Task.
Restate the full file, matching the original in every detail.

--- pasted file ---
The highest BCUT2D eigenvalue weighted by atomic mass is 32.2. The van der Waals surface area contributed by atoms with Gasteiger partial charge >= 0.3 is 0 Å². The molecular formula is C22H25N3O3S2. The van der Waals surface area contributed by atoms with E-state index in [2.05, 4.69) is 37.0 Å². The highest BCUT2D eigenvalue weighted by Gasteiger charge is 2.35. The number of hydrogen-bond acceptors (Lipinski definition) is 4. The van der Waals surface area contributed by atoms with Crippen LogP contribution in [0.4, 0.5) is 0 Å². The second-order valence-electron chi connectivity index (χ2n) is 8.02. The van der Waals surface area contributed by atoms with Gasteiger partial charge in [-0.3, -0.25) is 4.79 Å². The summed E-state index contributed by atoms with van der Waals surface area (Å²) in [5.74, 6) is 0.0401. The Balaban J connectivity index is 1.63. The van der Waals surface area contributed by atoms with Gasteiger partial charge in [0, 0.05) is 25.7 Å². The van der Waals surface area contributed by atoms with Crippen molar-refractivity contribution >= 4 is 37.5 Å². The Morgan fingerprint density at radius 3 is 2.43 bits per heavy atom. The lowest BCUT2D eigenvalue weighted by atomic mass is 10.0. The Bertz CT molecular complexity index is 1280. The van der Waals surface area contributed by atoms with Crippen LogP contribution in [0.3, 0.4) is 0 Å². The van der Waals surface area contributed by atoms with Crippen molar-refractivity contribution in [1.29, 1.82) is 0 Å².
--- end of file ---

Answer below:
The highest BCUT2D eigenvalue weighted by atomic mass is 32.2. The van der Waals surface area contributed by atoms with Gasteiger partial charge >= 0.3 is 0 Å². The molecular formula is C22H25N3O3S2. The van der Waals surface area contributed by atoms with E-state index in [2.05, 4.69) is 37.0 Å². The highest BCUT2D eigenvalue weighted by Gasteiger charge is 2.35. The number of hydrogen-bond acceptors (Lipinski definition) is 4. The van der Waals surface area contributed by atoms with Crippen LogP contribution in [0.4, 0.5) is 0 Å². The second-order valence-electron chi connectivity index (χ2n) is 8.02. The van der Waals surface area contributed by atoms with Gasteiger partial charge in [-0.3, -0.25) is 4.79 Å². The summed E-state index contributed by atoms with van der Waals surface area (Å²) in [5.74, 6) is 0.0401. The Balaban J connectivity index is 1.63. The van der Waals surface area contributed by atoms with Gasteiger partial charge in [0, 0.05) is 25.7 Å². The van der Waals surface area contributed by atoms with Crippen molar-refractivity contribution >= 4 is 37.5 Å². The Morgan fingerprint density at radius 3 is 2.43 bits per heavy atom. The lowest BCUT2D eigenvalue weighted by atomic mass is 10.0. The Bertz CT molecular complexity index is 1280. The van der Waals surface area contributed by atoms with Crippen LogP contribution in [0.3, 0.4) is 0 Å². The van der Waals surface area contributed by atoms with Crippen molar-refractivity contribution in [1.29, 1.82) is 0 Å².